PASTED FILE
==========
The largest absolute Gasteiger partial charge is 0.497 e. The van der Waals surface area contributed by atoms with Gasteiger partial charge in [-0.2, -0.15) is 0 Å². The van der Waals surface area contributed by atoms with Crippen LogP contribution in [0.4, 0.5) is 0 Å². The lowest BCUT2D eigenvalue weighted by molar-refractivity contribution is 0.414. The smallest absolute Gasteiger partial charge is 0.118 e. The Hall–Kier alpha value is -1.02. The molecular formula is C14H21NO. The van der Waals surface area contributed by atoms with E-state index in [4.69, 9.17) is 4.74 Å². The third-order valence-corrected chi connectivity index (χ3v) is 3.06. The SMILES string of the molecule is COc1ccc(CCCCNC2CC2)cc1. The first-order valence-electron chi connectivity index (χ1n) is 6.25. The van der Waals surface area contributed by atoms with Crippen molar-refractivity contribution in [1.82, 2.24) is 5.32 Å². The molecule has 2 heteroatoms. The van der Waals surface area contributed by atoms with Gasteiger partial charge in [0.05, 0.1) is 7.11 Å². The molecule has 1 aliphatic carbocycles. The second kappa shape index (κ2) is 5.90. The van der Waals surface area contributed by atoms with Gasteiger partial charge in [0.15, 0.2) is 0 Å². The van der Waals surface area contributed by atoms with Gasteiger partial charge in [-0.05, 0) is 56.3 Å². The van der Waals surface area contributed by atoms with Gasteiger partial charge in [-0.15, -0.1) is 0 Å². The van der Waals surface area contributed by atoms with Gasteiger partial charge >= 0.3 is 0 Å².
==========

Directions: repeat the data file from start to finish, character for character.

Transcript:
The largest absolute Gasteiger partial charge is 0.497 e. The van der Waals surface area contributed by atoms with Gasteiger partial charge in [-0.2, -0.15) is 0 Å². The van der Waals surface area contributed by atoms with Crippen LogP contribution in [0.4, 0.5) is 0 Å². The lowest BCUT2D eigenvalue weighted by molar-refractivity contribution is 0.414. The smallest absolute Gasteiger partial charge is 0.118 e. The Hall–Kier alpha value is -1.02. The molecular formula is C14H21NO. The van der Waals surface area contributed by atoms with E-state index in [4.69, 9.17) is 4.74 Å². The third-order valence-corrected chi connectivity index (χ3v) is 3.06. The SMILES string of the molecule is COc1ccc(CCCCNC2CC2)cc1. The first-order valence-electron chi connectivity index (χ1n) is 6.25. The van der Waals surface area contributed by atoms with Crippen molar-refractivity contribution in [1.82, 2.24) is 5.32 Å². The molecule has 2 heteroatoms. The van der Waals surface area contributed by atoms with Gasteiger partial charge in [0.05, 0.1) is 7.11 Å². The molecule has 1 aliphatic carbocycles. The second kappa shape index (κ2) is 5.90. The van der Waals surface area contributed by atoms with Gasteiger partial charge in [0.15, 0.2) is 0 Å². The van der Waals surface area contributed by atoms with Gasteiger partial charge in [-0.05, 0) is 56.3 Å². The van der Waals surface area contributed by atoms with Gasteiger partial charge in [-0.15, -0.1) is 0 Å². The van der Waals surface area contributed by atoms with Gasteiger partial charge >= 0.3 is 0 Å².